Labour’s manifesto launch went well but it’s tin ear on aspiration could prove costly

by Samuel Dale

Labour’s manifesto launch went well. The focus on tackling the deficit was right and Ed Miliband’s performance was assured.

But on Tuesday it’s the turn of the Tories and how Labour responds to their retail offer will be critical to deciding the outcome of the election.

We already know one of the centre-pieces of the Tory prospectus: inheritance tax cuts were widely trailed across the media, over the weekend. And so far, Labour has seriously mishandled its response.

George Osborne first floated a £1m inheritance tax-free allowance in the autumn of 2007 when its popularity saw off the election that never was.

The latest plan removes family homes worth up to £1m from inheritance tax from 2017.

It comes hot on the heels of big cuts to inheritance taxes related to pensions and Isas.

The current inheritance tax rules offer a £325,000 individual allowance with an additional £325,000 transferable allowance from your husband or wife. In effect £625,000 can be passed tax free to a married couple’s children.

Labour has been keen to point out that only 4% of people will benefit from the changes. The IFS says “over 90%” of estates are unaffected.

The implication has been that only the rich will benefit and as such this can’t turn an election.

So why do the Tories think it is a big vote winner? The £1bn centre-piece of their manifesto.

Firstly, it gives a bottom-line financial incentive to the wealthy estates who will directly benefit. They are the better-off pensioners who vote in large numbers (and the Ukip vote the Tories desperately need back).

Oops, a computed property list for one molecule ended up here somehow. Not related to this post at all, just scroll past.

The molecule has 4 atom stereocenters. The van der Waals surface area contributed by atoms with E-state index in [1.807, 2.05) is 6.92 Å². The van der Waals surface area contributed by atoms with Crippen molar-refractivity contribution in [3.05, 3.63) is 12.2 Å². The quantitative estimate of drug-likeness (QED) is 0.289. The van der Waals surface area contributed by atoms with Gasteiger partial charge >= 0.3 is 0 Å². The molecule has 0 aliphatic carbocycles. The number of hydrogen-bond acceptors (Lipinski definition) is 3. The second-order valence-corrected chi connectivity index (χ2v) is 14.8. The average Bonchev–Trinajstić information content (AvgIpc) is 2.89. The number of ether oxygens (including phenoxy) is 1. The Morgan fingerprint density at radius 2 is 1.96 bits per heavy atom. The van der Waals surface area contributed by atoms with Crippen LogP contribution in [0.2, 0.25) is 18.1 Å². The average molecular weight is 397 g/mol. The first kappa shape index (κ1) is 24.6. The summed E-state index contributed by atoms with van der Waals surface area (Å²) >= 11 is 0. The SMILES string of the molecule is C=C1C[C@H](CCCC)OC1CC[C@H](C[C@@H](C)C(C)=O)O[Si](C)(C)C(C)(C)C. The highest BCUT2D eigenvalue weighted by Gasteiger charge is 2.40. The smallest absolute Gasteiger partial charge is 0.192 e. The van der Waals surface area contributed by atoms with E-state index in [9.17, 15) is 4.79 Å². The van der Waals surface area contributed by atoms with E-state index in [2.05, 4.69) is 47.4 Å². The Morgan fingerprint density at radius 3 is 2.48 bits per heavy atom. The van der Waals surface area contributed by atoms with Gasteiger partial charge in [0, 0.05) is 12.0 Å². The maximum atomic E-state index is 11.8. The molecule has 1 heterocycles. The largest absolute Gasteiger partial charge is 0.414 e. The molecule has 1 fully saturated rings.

Secondly, and more importantly, it is about aspiration.

Even if you are not directly affected today many more will expect to benefit in the future. This is how aspiration works.

There is a psychological impact of raising inheritance tax above £325,000, which is close to the average property price in the south east .

In March, the Nationwide House Price Index showed annual UK house price growth of 5.1%. London has double digit annual house price growth in some areas.

Although most do not own homes worth £325,000 or more, they aspire to, and for many, this aspiration will be realised as they get older. This applies not just in London and the south east, but across large swathes of Britain.

For home-owners who have worked hard all of their lives, being able to leave the most tangible of the fruits of their labour  to their loved ones is part of the reason they have struggled to get on.

Cutting inheritance tax a policy that connects emotionally with many.

The aspirational factor means many personal tax policies that seem to appeal only to the wealthy affect voting pattens of the middle classes too.

It works the same way for income taxes.

Only 15% of workers earn more than £42,385 to pay the 40p rate.

Only 1% earn more than £150,000 to pay the 45p rate.

As the economy recovers middle earners are optimistic about their wage prospects.

The Hay Group expects wages to grow 2.5% this year, alongside 0% inflation.

In January the Markit Household Finance Index saw household optimism about their finances hit the highest levels since the financial crash.

Unemployment has fallen to 6% and job security is increasing,

In these economic circumstances a Tory tax increase in the 40p income tax band to £50,000 appeals to more than the 15% who benefit.